Fr. Daniel said that he was a typical young monk, but with some quirks—as have many young provincials who are ordained at such an early age by their bishops. For example, he had a medal of St. Vladimir—a very high award, which even venerable old archpriests are not always granted. When they asked him perplexedly about this, he replied that he was awarded the medal for restoring a church in Omsk diocese. “So young, and he has already succeeded in doing such a great work!” they exclaimed with admiration. But Fr. Daniel was most surprised by the fact that the hierodeacon never participated in the Divine Services. He would only pray somewhere in the corner. When they invited him to serve he would refuse, excusing himself with his fatigue, or most often with his unworthiness to stand before the altar table. In the end, the monks of the Lavra began to worry about their young brother’s spiritual life, and resolutely insisted that he serve the Sunday Liturgy.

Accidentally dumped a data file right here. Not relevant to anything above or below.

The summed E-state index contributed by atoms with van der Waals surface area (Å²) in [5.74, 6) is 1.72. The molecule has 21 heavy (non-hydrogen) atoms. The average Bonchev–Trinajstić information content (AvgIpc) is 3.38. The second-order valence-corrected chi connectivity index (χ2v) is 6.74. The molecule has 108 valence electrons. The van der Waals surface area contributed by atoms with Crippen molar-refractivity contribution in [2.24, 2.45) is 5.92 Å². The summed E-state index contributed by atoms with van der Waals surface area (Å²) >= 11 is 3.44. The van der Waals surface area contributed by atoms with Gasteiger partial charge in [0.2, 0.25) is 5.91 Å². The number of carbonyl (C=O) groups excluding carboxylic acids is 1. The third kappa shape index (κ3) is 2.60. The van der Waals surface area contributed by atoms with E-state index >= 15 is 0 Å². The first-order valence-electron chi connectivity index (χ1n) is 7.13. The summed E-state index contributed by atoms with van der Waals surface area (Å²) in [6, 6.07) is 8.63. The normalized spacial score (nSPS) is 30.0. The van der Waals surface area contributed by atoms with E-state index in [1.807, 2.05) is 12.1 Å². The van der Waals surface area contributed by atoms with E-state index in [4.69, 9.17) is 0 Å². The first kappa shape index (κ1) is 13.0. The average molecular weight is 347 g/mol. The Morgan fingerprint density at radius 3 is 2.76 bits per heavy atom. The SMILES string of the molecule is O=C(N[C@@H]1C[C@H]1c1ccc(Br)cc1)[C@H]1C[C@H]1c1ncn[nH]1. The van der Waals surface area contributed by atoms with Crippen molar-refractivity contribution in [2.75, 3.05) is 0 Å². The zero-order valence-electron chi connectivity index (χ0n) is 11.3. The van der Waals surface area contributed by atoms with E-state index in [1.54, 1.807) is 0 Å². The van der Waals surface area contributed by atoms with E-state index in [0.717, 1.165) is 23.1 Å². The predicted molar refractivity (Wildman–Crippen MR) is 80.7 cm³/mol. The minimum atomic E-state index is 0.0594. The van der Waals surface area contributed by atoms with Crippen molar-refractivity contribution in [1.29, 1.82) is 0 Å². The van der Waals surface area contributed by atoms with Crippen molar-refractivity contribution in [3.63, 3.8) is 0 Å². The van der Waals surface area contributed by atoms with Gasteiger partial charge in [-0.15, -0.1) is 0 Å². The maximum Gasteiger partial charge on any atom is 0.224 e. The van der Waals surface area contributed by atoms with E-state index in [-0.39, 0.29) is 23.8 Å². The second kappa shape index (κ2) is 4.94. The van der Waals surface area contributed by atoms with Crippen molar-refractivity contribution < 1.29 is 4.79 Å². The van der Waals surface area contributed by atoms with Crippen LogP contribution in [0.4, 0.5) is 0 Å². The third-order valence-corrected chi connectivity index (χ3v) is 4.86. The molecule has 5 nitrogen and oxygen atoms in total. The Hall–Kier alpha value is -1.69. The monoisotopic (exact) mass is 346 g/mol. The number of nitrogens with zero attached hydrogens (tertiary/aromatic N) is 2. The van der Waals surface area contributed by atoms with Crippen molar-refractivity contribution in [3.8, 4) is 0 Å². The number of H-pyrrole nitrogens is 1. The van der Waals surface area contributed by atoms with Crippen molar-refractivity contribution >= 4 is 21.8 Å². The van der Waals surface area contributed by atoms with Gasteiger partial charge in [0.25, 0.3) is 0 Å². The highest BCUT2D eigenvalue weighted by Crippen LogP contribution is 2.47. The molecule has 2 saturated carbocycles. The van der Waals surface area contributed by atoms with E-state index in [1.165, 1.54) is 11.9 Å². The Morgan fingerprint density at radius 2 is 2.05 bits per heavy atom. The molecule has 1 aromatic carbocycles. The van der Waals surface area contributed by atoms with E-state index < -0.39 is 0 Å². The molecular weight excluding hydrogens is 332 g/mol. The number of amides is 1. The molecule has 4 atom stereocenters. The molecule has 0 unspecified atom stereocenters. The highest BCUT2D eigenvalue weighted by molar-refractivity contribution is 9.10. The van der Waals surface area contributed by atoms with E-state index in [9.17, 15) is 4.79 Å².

“And he served?!” the dean and I asked with one voice.
“He served,” replied Fr. Daniel. “Of course, not here in the Lavra, but in the neighboring parish church. But what sort of service was it? Well, the bishops truly are ordaining in the dioceses candidates who are totally unprepared. He didn’t know a thing! Not how to put on the vestments, or how to go out for the ectenia. We had to do everything with him. In our seminary he would not even have been given examinations, never mind ordination!”
Now I was completely beside myself. To serve the Liturgy, take Communion as a clergyman without having been ordained… This was all incomprehensible.
“Where did he disappear to?” asked Fr. Onuphry.